NYC PBS Pres. Freaks Out Over Documentary Critical of Koch Bros., Offers David Koch Unprecedented Rebuttal

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Your Daily Dose of BuzzFlash at Truthout, via my pal Mark Karlin:

Thom Hartmann recently wrote an extremely widely read article on how the Public Broadcasting Service has evolved into a sometimes self-censored television network, in large part because major donors represent the 1% who would be the subject of discussion when it comes to economic concentration in the hands of a few.

Hartmann entitled his commentary, "The Corporate Dictatorship of PBS and NPR." The primary example Hartmann offers of how critical analysis necessary for formulating public policy is de facto censored concerns how PBS dropped the funding of a documentary called "Citizen Koch." [...]

Enter Alex Gibney, who won a 2008 Academy Award... Gibney filmed a documentary for WNET, "Park Avenue: Money, Power and the American Dream" that focused on one of the wealthiest residential buildings in New York City: 740 Park Avenue.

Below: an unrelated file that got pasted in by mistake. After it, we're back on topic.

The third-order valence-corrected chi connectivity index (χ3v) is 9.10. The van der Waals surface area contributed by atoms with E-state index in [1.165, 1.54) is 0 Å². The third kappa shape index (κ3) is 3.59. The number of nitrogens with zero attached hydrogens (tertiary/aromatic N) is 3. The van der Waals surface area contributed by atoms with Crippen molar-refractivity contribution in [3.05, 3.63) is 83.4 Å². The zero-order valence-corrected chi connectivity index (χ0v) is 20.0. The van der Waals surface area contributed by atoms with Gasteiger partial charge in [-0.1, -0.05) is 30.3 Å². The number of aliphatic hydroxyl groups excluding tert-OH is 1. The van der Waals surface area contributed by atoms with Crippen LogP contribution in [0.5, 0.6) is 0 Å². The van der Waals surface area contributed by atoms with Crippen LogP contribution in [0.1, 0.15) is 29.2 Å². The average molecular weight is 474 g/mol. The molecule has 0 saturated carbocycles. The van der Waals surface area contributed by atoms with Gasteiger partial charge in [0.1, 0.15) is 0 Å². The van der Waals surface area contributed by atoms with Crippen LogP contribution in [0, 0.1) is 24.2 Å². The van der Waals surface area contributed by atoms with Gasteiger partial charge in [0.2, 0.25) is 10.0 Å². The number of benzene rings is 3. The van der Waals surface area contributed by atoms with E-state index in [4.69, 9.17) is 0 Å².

According to Jane Mayer, who had written about the Kochs before in a celebrated New Yorker article in 2010, it would be difficult to do a film about 740 Park Avenue without examining the Koch empire that created their wealth, as well as their political activities. What did WNET President Neal Shapiro do when he realized that "Park Avenue" might offend David Koch? Why, he called him and offered him a rebuttal, a roundtable discussion, a written response: anything that would appease a 1% donor who was on the board of the station (Koch has since quit) and was about to give a bundle to WNET. [...]

Gibney was told that the most pressing problem was Charles Schumer, the Democratic senator from New York. Schumer’s staff had called WNET, arguing that “Park Avenue” falsely accused the Senator of supporting tax loopholes for hedge-fund managers. Gibney double-checked his research and stood by his interpretation. [...]

[T]he WNET battle over "Park Avenue" clearly intimidated, according to Meyer's New Yorker Piece, other documentary makers in terms of what appeared to be a growing PBS bias to protect wealthy donors and board members from on-air criticism.

Please read the entire post here.

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  • KDelphi

    why in the world trust them with funding??

  • jeanabella

    Kochs & their ilk (Romney) want to defund PBS & NPR so they are in fact beholden to their large donations.
    The answer is to fully fund them with public money only. No Corporate influence for our public airwaves from at least one outlet!

  • Sally

    Gee, maybe it is time to defund PBS and NPR. They are no longer unbiased journalism, but more puppets of the right.